Wednesday, May 20, 2009

Security Council Members Hold Informal Discussions on Burma

The Irrawaddy News

WASHINGTON — Members of the UN Security Council have informally begun discussions on the possibility of issuing a statement on the current situation in Burma, especially the ongoing trial of Aung San Suu Kyi, following an initiative by the United States, France and Britain.

Members of the Security Council and UN secretary-general have been under pressure during the past one week following a global outcry against the detention and trial of Aung San Suu Kyi by the Burmese military government.

The Burmese community and its pro-democracy leaders have sought intervention from the Security Council, along with 72 former prime ministers and presidents, more than 40 global celebrities and 11 Nobel laureates in statements and letters urging the Security Council to take up the matter on an urgent basis.

However, because of resistance by China and Russia—two veto-wielding members—the 15-member UN body is not expected to be able to make much headway. Informed sources at UN headquarters in New York said the other three permanent members of the Council —the US, Britain and France—have made a fresh move on the need to issue either a press statement or a presidential statement by the Security Council.

The Security Council could have a formal meeting on Burma, if an agreement is reached among its 15 members. China is opposed to such a move, saying it would be considered as interference in the internal affairs of a country. Russia and Japan too are believed to have adopted a cautious approach in this regard.

On the other hand, the US, Britain and France argue that the current situation in Burma and the ongoing trial of Aung San Suu Kyi deserves the immediate attention of the Security Council. In a Presidential Statement issued in October 2007, the Security Council called for the release of all political prisoners including Aung San Suu Kyi.

Meanwhile, two Noble laureates—the Dalai Lama and Jose Ramos Horta—joined nine other recipients of the Nobel Peace Prize in writing to UN Secretary-General Ban Ki-moon on the issue. “We urge you to discuss this matter with the members of the United Nations Security Council and to do so as expeditiously as possible,” the Noble laureates said in a letter dated May 18.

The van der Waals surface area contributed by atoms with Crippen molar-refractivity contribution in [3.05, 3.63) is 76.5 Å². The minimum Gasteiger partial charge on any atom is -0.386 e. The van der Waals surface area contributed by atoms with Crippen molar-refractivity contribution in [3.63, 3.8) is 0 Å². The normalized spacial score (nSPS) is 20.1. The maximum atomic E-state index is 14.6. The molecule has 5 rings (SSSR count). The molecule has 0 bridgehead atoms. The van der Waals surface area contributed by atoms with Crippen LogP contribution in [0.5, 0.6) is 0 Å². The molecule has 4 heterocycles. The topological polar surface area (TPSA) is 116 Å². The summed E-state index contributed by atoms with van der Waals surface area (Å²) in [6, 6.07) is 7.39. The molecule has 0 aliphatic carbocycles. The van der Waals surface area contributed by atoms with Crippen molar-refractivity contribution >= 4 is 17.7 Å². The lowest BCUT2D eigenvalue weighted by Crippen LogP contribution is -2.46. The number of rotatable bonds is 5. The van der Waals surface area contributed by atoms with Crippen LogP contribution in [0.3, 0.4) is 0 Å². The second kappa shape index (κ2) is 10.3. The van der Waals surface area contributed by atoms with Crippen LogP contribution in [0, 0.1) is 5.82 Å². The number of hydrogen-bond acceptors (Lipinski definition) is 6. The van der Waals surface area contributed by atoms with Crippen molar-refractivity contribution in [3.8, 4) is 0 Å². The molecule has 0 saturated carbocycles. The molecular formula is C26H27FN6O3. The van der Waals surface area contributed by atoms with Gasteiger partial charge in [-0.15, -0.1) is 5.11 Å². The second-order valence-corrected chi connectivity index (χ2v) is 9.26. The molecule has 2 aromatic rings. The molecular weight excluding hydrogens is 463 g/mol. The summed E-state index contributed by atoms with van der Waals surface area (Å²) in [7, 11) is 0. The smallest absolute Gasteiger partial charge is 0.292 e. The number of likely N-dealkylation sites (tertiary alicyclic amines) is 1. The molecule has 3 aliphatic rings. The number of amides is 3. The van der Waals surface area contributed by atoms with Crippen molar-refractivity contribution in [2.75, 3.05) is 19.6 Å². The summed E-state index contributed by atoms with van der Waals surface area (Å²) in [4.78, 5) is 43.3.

In a related development, the US State Department said that a consular officer from the US Embassy in Rangoon has been permitted to observe the joint legal proceedings against Aung San Suu Kyi and an American national, John W. Yettaw, who was arrested for allegedly staying overnight at the house of the Burmese leader.

The State Department said that its Burma policy continues to be under review. As Secretary of State Hillary Clinton stated during her trip to Asia in February, neither sanctions nor engagement alone have succeeded in bringing about change in Burma, the State Department said in a written response to a question from reporters.

“The goal of our policy is to encourage progress toward democracy and the protection of human rights. We are reviewing all elements of our policy to assure that we are pursuing the most effective means of achieving that goal,” the State Department said.

In another statement, Rep Joe Crowley urged the Burmese military regime to release Aung San Suu Kyi and abandon their campaign of intimidation against her.

“I am also concerned about her current state of health, and the military junta should allow her doctor to examine and provide her with the necessary medical treatment. This is another example of the Burmese dictatorship's attempt to stay in power at all cost— including at the expense of the people of Burma," Crowley said.

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